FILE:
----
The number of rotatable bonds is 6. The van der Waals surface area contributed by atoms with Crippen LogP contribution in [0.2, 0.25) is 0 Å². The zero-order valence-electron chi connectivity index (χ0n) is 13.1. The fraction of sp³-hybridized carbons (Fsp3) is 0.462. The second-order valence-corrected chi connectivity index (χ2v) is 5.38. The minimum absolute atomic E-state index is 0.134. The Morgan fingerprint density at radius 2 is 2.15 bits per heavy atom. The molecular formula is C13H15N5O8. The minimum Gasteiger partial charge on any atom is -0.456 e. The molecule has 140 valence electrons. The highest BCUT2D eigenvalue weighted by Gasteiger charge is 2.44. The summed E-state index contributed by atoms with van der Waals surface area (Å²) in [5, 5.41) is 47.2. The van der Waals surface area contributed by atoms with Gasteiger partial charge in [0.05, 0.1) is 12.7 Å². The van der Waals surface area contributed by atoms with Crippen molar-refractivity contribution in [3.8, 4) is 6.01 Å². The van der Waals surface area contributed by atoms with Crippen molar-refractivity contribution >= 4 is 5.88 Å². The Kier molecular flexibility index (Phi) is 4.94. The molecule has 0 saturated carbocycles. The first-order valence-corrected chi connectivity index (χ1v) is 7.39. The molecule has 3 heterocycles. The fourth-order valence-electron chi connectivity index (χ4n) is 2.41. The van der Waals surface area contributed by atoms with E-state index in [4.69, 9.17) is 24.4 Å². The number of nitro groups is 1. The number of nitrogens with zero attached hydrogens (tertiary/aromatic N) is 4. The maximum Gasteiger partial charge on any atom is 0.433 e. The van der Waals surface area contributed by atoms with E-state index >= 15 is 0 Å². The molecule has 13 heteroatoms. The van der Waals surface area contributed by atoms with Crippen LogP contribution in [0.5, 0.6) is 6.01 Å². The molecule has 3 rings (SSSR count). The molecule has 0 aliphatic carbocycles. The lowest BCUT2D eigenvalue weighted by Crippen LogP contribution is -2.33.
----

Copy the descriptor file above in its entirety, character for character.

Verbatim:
The number of rotatable bonds is 6. The van der Waals surface area contributed by atoms with Crippen LogP contribution in [0.2, 0.25) is 0 Å². The zero-order valence-electron chi connectivity index (χ0n) is 13.1. The fraction of sp³-hybridized carbons (Fsp3) is 0.462. The second-order valence-corrected chi connectivity index (χ2v) is 5.38. The minimum absolute atomic E-state index is 0.134. The Morgan fingerprint density at radius 2 is 2.15 bits per heavy atom. The molecular formula is C13H15N5O8. The minimum Gasteiger partial charge on any atom is -0.456 e. The molecule has 140 valence electrons. The highest BCUT2D eigenvalue weighted by Gasteiger charge is 2.44. The summed E-state index contributed by atoms with van der Waals surface area (Å²) in [5, 5.41) is 47.2. The van der Waals surface area contributed by atoms with Gasteiger partial charge in [0.05, 0.1) is 12.7 Å². The van der Waals surface area contributed by atoms with Crippen molar-refractivity contribution in [3.8, 4) is 6.01 Å². The van der Waals surface area contributed by atoms with Crippen molar-refractivity contribution >= 4 is 5.88 Å². The Kier molecular flexibility index (Phi) is 4.94. The molecule has 0 saturated carbocycles. The first-order valence-corrected chi connectivity index (χ1v) is 7.39. The molecule has 3 heterocycles. The fourth-order valence-electron chi connectivity index (χ4n) is 2.41. The van der Waals surface area contributed by atoms with E-state index in [4.69, 9.17) is 24.4 Å². The number of nitro groups is 1. The number of nitrogens with zero attached hydrogens (tertiary/aromatic N) is 4. The maximum Gasteiger partial charge on any atom is 0.433 e. The van der Waals surface area contributed by atoms with E-state index >= 15 is 0 Å². The molecule has 13 heteroatoms. The van der Waals surface area contributed by atoms with Crippen LogP contribution in [0.5, 0.6) is 6.01 Å². The molecule has 3 rings (SSSR count). The molecule has 0 aliphatic carbocycles. The lowest BCUT2D eigenvalue weighted by Crippen LogP contribution is -2.33.